WiscNet Code of Conduct

The WiscNet community is committed to providing a welcoming and safe environment for participants, in person or online. We’ve written this code of conduct not because we expect bad behavior -- in our experience, you are overwhelmingly kind and civil -- but because we believe a clear code of conduct is a necessary part of a community space.

Our guiding principle with this code is to ensure and enforce the safety of WiscNet community members from harassment. We want to provide a safe place for discussion, collaboration, and the free exchange of ideas that is supportive and open to all. This code of conduct outlines our expectations for all those who participate in our community, at WiscNet Connections, WiscNet events, or in our online spaces, as well as the consequences of unacceptable behavior.  

If you believe someone is violating this Code of Conduct (someone has harassed you or otherwise treated you inappropriately) please notify a WiscNet staff member as soon as possible or email conduct@wiscnet.net

By attending WiscNet Connections or other WiscNet events, you agree to maintain and support these gatherings as harassment-free spaces:  

  • Be considerate and respectful in speech and actions. Be mindful of how you interact with others -- remember that harassment isn’t about what you intend, but about how your words or actions are received.

  • Refrain from demeaning, discriminatory, or harassing behavior and speech. Harassment includes but is not limited to: deliberate intimidation; stalking; unwanted photography or recording; inappropriate physical contact; use of discriminatory or sexual imagery, comments, or jokes; unwelcome sexual attention; and sustained or willful disruption of talks or other events.

  • Take care of each other. Be mindful of your surroundings and of your fellow WiscNet community members. Alert a member of the WiscNet staff if you notice a dangerous situation, someone in distress, or violations of this code of conduct, even if they seem inconsequential.

Harassing behavior from any attendee or community member, including exhibitors, will not be tolerated and WiscNet may take any action we deem appropriate, including but not limited to asking the offender to leave the conference (without refund).

If you believe you have been unfairly accused of violating this code of conduct, email conduct@wiscnet.net with a concise description of your grievance; any grievances filed will be considered by the appropriate WiscNet staff.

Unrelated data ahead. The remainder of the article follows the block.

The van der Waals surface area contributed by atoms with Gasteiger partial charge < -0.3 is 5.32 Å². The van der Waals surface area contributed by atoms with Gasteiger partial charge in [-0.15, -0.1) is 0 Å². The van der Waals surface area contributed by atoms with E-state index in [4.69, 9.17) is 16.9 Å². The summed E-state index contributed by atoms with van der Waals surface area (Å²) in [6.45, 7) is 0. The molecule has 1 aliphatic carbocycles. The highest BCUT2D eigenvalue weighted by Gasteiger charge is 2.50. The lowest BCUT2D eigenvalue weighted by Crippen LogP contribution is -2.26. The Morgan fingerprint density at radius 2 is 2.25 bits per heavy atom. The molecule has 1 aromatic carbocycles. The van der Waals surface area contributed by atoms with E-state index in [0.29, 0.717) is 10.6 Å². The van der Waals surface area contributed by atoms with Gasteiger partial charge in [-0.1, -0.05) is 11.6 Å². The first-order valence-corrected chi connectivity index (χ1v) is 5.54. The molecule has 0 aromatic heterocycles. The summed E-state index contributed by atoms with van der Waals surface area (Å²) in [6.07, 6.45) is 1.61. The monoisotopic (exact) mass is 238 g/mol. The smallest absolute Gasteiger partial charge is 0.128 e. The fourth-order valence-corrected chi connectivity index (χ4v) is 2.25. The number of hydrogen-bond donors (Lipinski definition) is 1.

We welcome your feedback on this and every other aspect of WiscNet Connections, and we thank you for working with us to make it a safe, enjoyable, and friendly experience for everyone who participates.


Why have you adopted a Code of Conduct?

The WiscNet community is amazing. If you’re been part of it for awhile, you’ll notice that this Code of Conduct matches what we already do. Think of this as documentation: we’re taking implicit expectations about behavior and making them explicit.

This isn’t just a growing trend among conferences, events, or online spaces: we’re doing this because WiscNet is growing. That’s fantastic and we want nothing more than to see it continue, and now is the time to be clear about our values. A Code of Conduct is a message to people -- especially those who feel they are “others” -- about what to expect, that they can feel welcome and safe, and that we care.

We know the WiscNet community is open, friendly, professional, and kind. We want to make sure everyone else knows it too.

What does it mean to "adopt" a Code of Conduct?

For the WiscNet community, it doesn’t mean large changes. We think that this code merely upholds behavior we already see, almost without exception, from all of you. We expect that most people will simply continue to behave in the awesome way they have for years, in person and online.

What happens if someone violates the Code of Conduct?

Our intent is that the anyone in the community can stand up for this code, and direct people who're unaware to this document. If that doesn't work, or if you need more help, you can contact a WiscNet staff member in attendance or email conduct@wiscnet.net

Why do we need a Code of Conduct?

Most people are fundamentally good and don’t need to be told to not harass peers and others. But harassment happens. So we want to be clear about our expectations. Maintaining a code of conduct means we have to consider and articulate what kind of community we want to foster. It also serves as a signpost to people looking to be part of the the WiscNet community that we feel these values are important.

Further Questions?

Feel free to contact us.


Credits for the sources and inspiration of this code of conduct go to Django, SRCCON, Citizen Code of Conduct, and Theorizing the Web.